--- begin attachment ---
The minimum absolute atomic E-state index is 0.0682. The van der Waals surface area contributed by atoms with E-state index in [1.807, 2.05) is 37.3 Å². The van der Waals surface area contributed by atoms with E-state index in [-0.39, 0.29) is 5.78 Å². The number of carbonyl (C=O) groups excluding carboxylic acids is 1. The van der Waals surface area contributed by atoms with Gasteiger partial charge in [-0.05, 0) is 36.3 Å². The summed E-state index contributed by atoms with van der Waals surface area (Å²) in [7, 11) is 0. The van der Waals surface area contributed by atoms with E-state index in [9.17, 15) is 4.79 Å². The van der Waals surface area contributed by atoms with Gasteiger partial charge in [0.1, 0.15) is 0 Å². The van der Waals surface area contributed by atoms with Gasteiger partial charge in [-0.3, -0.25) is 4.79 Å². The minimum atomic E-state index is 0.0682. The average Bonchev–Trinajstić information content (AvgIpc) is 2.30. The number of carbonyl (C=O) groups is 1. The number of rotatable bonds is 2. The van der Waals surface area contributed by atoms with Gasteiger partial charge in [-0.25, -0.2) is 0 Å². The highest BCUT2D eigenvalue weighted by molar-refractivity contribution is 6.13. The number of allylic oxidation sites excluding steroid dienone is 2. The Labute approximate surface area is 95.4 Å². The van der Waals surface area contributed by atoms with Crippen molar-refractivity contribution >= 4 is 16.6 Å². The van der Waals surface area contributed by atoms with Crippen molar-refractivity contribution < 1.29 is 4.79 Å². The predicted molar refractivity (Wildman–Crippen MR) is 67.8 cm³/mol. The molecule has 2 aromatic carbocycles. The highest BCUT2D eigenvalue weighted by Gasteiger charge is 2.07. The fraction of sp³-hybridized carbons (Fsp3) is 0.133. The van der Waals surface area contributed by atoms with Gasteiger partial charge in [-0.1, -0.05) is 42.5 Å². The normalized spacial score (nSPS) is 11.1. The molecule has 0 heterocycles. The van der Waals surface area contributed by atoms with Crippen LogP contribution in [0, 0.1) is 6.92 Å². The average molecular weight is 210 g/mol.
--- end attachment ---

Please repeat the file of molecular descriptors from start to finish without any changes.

The minimum absolute atomic E-state index is 0.0682. The van der Waals surface area contributed by atoms with E-state index in [1.807, 2.05) is 37.3 Å². The van der Waals surface area contributed by atoms with E-state index in [-0.39, 0.29) is 5.78 Å². The number of carbonyl (C=O) groups excluding carboxylic acids is 1. The van der Waals surface area contributed by atoms with Gasteiger partial charge in [-0.05, 0) is 36.3 Å². The summed E-state index contributed by atoms with van der Waals surface area (Å²) in [7, 11) is 0. The van der Waals surface area contributed by atoms with E-state index in [9.17, 15) is 4.79 Å². The van der Waals surface area contributed by atoms with Gasteiger partial charge in [0.1, 0.15) is 0 Å². The van der Waals surface area contributed by atoms with Gasteiger partial charge in [-0.3, -0.25) is 4.79 Å². The minimum atomic E-state index is 0.0682. The average Bonchev–Trinajstić information content (AvgIpc) is 2.30. The number of carbonyl (C=O) groups is 1. The number of rotatable bonds is 2. The van der Waals surface area contributed by atoms with Gasteiger partial charge in [-0.25, -0.2) is 0 Å². The highest BCUT2D eigenvalue weighted by molar-refractivity contribution is 6.13. The number of allylic oxidation sites excluding steroid dienone is 2. The Labute approximate surface area is 95.4 Å². The van der Waals surface area contributed by atoms with Crippen molar-refractivity contribution >= 4 is 16.6 Å². The van der Waals surface area contributed by atoms with Crippen molar-refractivity contribution < 1.29 is 4.79 Å². The predicted molar refractivity (Wildman–Crippen MR) is 67.8 cm³/mol. The molecule has 2 aromatic carbocycles. The highest BCUT2D eigenvalue weighted by Gasteiger charge is 2.07. The fraction of sp³-hybridized carbons (Fsp3) is 0.133. The van der Waals surface area contributed by atoms with Gasteiger partial charge in [-0.1, -0.05) is 42.5 Å². The normalized spacial score (nSPS) is 11.1. The molecule has 0 heterocycles. The van der Waals surface area contributed by atoms with Crippen LogP contribution in [0, 0.1) is 6.92 Å². The average molecular weight is 210 g/mol.